Does the code we see at the movies work in the real world?

Tuesday, 14 January, 2014

British programmer John Graham-Cumming collects examples of snippets of code as seen in movies, which are more often than not displayed simply for show, and then figures out what the programming actually does.

Clearly the code executes whatever is required of it on a movie set, but your mileage may vary, considerably in some instances, in the real world.

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A picture could paint a thousand lines of code with MS Paint

Monday, 11 April, 2011

I’m no code monkey, so I’m only calling this one as I see it, but MS Paint, a basic graphics creation application that ships with Windows operating systems, can be used to write snippets of code, as this GIF animation presentation shows.

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How Agile development methodologies almost saved an empire

Tuesday, 29 March, 2011

Darth Vader took a few leaves from Agile software development methodologies in order to ensure that the second Death Star (in Return of the Jedi) was operational, according to the Emperor’s specifications:

Enter Darth Vader, Dark Lord of the Sith and Project Manager. He is here to put this thing back on track. The Client (in this case, the Emperor), doesn’t want to hear any more excuses. They want results, and they wanted them yesterday. So, Vader takes an Agile approach. He prioritizes the features list (“Look, we really need the big laser thing; our customers will just have to come to us at first.”), and he works in vertical slices. At the end of the movie, it seems to have paid off. There are still huge pieces missing and construction is nowhere near complete, but “Those weapon systems are operational!”

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Remember when writing Facebook code wasn’t a process?

Thursday, 20 January, 2011

Based on observations and comments made by Facebook programmers, Yee Lee has listed key aspects of the social network’s code development process… it’s sure come a long way since Mark Zuckerberg toiled in a university dorm room writing it by himself.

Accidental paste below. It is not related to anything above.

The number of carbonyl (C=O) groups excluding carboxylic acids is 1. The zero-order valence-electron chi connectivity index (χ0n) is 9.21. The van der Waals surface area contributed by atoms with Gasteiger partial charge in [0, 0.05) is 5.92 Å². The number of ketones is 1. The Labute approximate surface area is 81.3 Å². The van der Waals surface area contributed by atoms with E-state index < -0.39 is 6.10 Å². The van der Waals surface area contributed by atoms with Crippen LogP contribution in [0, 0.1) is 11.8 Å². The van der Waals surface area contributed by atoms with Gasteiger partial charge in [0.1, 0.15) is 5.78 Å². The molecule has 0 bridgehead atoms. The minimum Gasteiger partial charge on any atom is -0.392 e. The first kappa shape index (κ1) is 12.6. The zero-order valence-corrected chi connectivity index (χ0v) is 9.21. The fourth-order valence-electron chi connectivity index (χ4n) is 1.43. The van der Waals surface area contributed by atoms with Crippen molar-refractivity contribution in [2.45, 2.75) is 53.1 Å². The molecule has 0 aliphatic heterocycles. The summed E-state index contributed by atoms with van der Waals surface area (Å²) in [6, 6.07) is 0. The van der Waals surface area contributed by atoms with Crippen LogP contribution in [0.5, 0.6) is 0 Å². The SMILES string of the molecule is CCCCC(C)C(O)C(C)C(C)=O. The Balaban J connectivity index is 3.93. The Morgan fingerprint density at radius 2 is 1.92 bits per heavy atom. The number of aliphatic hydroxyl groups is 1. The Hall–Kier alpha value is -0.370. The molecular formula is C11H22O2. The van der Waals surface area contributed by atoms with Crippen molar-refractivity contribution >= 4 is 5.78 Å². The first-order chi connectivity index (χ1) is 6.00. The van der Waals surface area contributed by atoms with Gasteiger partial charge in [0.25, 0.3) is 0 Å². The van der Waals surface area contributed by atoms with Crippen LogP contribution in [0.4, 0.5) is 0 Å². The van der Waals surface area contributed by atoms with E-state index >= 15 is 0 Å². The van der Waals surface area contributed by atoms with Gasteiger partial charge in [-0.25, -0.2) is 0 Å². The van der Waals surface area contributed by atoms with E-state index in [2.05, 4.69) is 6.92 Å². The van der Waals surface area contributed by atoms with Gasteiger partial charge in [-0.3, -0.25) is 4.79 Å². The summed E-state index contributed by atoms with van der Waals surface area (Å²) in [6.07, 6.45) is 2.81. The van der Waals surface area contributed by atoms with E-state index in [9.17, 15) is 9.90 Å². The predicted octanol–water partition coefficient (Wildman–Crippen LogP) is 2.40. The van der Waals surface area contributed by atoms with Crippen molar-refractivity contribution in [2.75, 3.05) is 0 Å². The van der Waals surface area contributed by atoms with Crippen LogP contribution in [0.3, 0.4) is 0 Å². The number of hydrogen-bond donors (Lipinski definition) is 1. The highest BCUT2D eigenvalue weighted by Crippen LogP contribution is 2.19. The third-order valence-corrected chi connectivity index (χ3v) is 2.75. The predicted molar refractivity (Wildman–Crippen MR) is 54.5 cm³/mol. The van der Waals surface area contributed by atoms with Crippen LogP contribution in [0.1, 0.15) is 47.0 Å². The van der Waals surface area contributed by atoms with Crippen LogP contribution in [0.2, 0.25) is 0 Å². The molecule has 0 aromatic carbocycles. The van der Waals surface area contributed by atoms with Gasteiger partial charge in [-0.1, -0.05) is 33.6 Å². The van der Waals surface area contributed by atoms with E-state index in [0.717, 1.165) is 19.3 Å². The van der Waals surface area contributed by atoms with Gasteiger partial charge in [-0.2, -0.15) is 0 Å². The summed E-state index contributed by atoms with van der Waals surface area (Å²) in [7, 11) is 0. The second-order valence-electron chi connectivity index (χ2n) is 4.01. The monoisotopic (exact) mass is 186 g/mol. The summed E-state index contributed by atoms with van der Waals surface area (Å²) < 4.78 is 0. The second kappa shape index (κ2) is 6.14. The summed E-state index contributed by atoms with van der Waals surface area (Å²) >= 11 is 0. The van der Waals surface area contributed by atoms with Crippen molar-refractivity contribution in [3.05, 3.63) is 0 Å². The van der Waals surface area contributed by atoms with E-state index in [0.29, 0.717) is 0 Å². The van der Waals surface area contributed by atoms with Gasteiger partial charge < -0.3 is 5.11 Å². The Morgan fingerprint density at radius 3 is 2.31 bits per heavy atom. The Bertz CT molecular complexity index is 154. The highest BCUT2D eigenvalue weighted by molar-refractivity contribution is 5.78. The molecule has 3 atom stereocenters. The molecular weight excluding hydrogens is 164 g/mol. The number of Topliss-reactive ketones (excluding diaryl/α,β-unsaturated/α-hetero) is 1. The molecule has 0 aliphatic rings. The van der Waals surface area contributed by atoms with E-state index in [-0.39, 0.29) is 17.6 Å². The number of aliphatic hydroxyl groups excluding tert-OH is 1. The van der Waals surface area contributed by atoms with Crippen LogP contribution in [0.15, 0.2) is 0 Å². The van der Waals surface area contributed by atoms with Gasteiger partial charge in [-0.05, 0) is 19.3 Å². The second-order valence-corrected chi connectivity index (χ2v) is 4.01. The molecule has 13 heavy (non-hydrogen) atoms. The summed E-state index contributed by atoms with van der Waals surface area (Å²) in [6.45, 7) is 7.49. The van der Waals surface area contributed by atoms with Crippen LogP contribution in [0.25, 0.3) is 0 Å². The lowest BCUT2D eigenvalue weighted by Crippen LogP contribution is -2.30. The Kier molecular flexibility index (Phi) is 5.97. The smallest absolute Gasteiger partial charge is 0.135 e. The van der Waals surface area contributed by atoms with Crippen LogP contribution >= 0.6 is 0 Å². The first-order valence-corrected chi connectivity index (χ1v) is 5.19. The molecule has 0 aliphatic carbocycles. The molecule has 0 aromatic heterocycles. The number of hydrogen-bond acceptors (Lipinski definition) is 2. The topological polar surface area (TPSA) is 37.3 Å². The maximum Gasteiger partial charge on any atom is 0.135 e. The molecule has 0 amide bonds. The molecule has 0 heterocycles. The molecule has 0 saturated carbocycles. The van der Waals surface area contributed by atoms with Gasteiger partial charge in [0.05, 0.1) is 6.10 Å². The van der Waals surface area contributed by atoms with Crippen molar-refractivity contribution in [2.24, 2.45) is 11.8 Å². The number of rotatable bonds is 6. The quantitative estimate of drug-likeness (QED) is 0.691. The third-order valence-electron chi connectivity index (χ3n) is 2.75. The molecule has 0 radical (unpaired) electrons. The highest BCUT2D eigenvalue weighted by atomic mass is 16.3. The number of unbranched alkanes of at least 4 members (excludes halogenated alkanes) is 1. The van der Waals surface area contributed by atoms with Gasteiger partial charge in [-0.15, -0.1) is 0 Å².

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What happens after “to hell with it, let’s do it” actually happens

Monday, 15 November, 2010

Formulating a set of contingency instructions – that are a little like if-then scripting statements – to be adhered to should we choose to do something rash, hasty, or otherwise unwise (such as say, hack all the protected images from the facebooks of Harvard University’s colleges), could help us apply the brakes before our hot-headedness really gets the better of us.

You’re probably familiar with what could be called the ‘to hell with it’ effect. It’s when (as demonstrated by lots of research) a bad mood causes us to take risky decisions or engage in risky behaviour. Like when you’re feeling down and you drive home dangerously fast or go out and get drunk. Now a team led by Thomas Webb at the University of Sheffield says that we can protect ourselves from this effect by forming ‘if-then’ implementation decisions in advance. These are self-made plans which state that if a certain situation occurs, then I will respond in a pre-specified way.

I’m no programmer but did develop this little snippet of self-help script… feel free to use it:

[IF] action = stupid [THEN] stop

A form of precognition perhaps?

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Get with the program, Inception in an executable file

Thursday, 22 July, 2010